Reading the tea leaves on both sides of the Atlantic these days, one has to wonder: Is CBD about to be relegated to drug-only status? The question is not as farfetched as it might seem.
After a wild five-year ride for the mostly unregulated CBD sector, which quickly boomed as dodgy companies crowded in peddling low-quality products marketed as a treatment for everything from covid to cancer, where, exactly, are we now?
The boom, as often happens in new markets, was followed by a bust. Prices of hemp flowers, the raw material required for CBD production, plunged as low as 10% of their previous highs. By some estimates, 90% of independent operators went out of business as investors who’d bought into the incessant hype fled in droves. Hemp fields were drastically downsized.
Through it all, regulators on both sides of the Atlantic have engaged in a lot of thumb-twiddling.
The U.S. has yet to get its arms around the wild and woolly market for CBD, which continues to spiral out of control. U.S. stakeholders and some lawmakers have pushed for legislation that would force the agency to regulate hemp extracts as dietary supplements and food and beverage additives, after the Food & Drug Administration (FDA) threw up its hands earlier this year, saying it was unable to regulate the compound under the current legal framework. In the absence of federal guidelines, individual states continue to wrestle with CBD products as the gray market thrives.
In Europe, it took a landmark court case for the European Commission to finally declare CBD legal and that it is not a narcotic, but that’s not necessarily set in stone. The industry has championed a three-tier safety system that would place the compound in categories for food, supplements and medicines, depending on concentration. But the process of ensuring CBD products are safe is unfolding slowly, making member states nervous. The Czech Republic, for example, recently sent a troubling signal, saying it intends to ban the marketing of products that contain CBD and other cannabinoids derived from hemp.
The UK was the first country in Europe to clear a path for CBD as a new food, but the process nearly collapsed under a flood of applications and has been generally troubled and a headache for regulators.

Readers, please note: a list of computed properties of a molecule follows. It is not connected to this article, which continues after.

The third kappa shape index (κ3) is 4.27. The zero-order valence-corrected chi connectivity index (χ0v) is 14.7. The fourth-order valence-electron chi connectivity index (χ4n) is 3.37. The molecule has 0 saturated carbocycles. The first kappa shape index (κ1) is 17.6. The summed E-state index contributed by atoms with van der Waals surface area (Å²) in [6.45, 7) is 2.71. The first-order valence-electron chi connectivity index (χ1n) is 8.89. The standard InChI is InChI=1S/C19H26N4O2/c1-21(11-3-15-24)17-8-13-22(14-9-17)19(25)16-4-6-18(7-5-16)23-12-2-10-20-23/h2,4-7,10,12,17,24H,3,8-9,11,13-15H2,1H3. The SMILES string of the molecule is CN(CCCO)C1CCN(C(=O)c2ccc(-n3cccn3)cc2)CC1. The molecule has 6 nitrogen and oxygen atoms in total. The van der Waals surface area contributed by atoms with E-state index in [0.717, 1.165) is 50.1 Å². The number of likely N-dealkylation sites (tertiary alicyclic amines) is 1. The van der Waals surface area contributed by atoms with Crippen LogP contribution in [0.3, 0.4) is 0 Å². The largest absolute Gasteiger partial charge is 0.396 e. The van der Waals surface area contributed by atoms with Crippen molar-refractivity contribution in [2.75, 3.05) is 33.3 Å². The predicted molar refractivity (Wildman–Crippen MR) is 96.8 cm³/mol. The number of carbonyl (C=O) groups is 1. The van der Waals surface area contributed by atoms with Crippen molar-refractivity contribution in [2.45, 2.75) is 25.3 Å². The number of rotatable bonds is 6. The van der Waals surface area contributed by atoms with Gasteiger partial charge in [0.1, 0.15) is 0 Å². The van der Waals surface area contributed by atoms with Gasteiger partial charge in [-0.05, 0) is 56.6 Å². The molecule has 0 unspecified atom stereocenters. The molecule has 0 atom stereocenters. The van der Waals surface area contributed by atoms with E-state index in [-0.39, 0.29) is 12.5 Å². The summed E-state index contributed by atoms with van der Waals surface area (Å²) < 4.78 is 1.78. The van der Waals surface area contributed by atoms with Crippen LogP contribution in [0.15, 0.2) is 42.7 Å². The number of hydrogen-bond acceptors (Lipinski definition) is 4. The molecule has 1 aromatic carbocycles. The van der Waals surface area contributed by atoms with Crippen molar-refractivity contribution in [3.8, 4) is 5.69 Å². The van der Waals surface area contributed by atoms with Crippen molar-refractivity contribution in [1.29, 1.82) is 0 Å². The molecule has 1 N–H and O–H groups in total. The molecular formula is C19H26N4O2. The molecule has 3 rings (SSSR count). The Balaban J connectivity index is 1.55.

Policies often sync
It’s important to remember that when it comes to food and drug policy, U.S. and European agencies, including those in non-EU member the UK, often work in concert, with the FDA having outsize influence. So it’s a bit alarming to note that regulators on both sides of the Atlantic recently raised red flags over the safety of CBD.
The FDA in late April released a “Review of the oral toxicity of cannabidiol (CBD),” a 40-page paper based on a compilation of existing clinical studies. The paper raises a number of concerns, especially regarding CBD’s potentially harmful effects on young children, pregnant women and fetuses, and the elderly. The authors say long-term consumption of CBD needs further research.
“The mechanisms of CBD-mediated toxicity are not fully understood, but they may involve disruption of critical metabolic pathways and liver enzyme functions, receptor-specific binding activity, disruption of testosterone steroidogenesis, inhibition of reuptake and degradation of endocannabinoids, and the triggering of oxidative stress,” the paper observes in ominous scientific terms.
The FDA paper comes after the UK’s Food Standards Agency (FSA) sent out grave warnings over CBD in early March as it released a report that claims 10 people have died from taking the products; FSA said it had received 860 reports of adverse reactions (over an unspecified period) as of this past Feb. 28. (The industry, of course, ripped the report.)
And despite the progress in the EU, the European Food Safety Authority (EFSA) has also urged more research into the potential downsides of CBD use, echoing the FDA’s concerns over the compound’s effects on the liver, gastrointestinal tract, endocrine system, nervous system, and on psychological well-being. EFSA has repeatedly said the safety of CBD as a novel (new) food “cannot currently be established.”
One imagines Big Pharma licking its chops.
The only fully legal and regulated form of CBD is Epidiolex (Epydiolex in the UK and EU), a high-concentration formula available in many countries as a prescription drug. When Ireland-based Jazz Pharmaceuticals received authorization for Epydiolex in Europe and the U.S., Big Pharma took notice. While Jazz has become a favorite whipping boy for its aggressive approach to lobbying that would wall off all CBD as a drug, the pharma industry’s fingerprints on CBD go beyond any one company, and are spreading worldwide.
In a toe-to-toe lobbying showdown with Big Pharma, a severely crippled CBD industry represented by an anemic lobby finds itself at a severe disadvantage.
And the industry has not helped itself, most recently by channeling its pent-up supplies into the market for synthetic concoctions that mimic the “high” produced by marijuana – a shoot-yourself-in-the-head misstep that feeds into the misconception that hemp and CBD are drugs.
Path of least resistance
How closely is the trans-Atlantic regulatory alliance working together on CBD, and what’s the current consensus? As regulators come under increasing pressure to get their arms around this new product, could they take the path of least resistance and simply declare CBD a drug?
Let’s hope that doesn’t happen. If it does, it will be the final nail in the coffin of the CBD industry as we know it. The greater tragedy is that it would set industrial hemp back by a decade or more.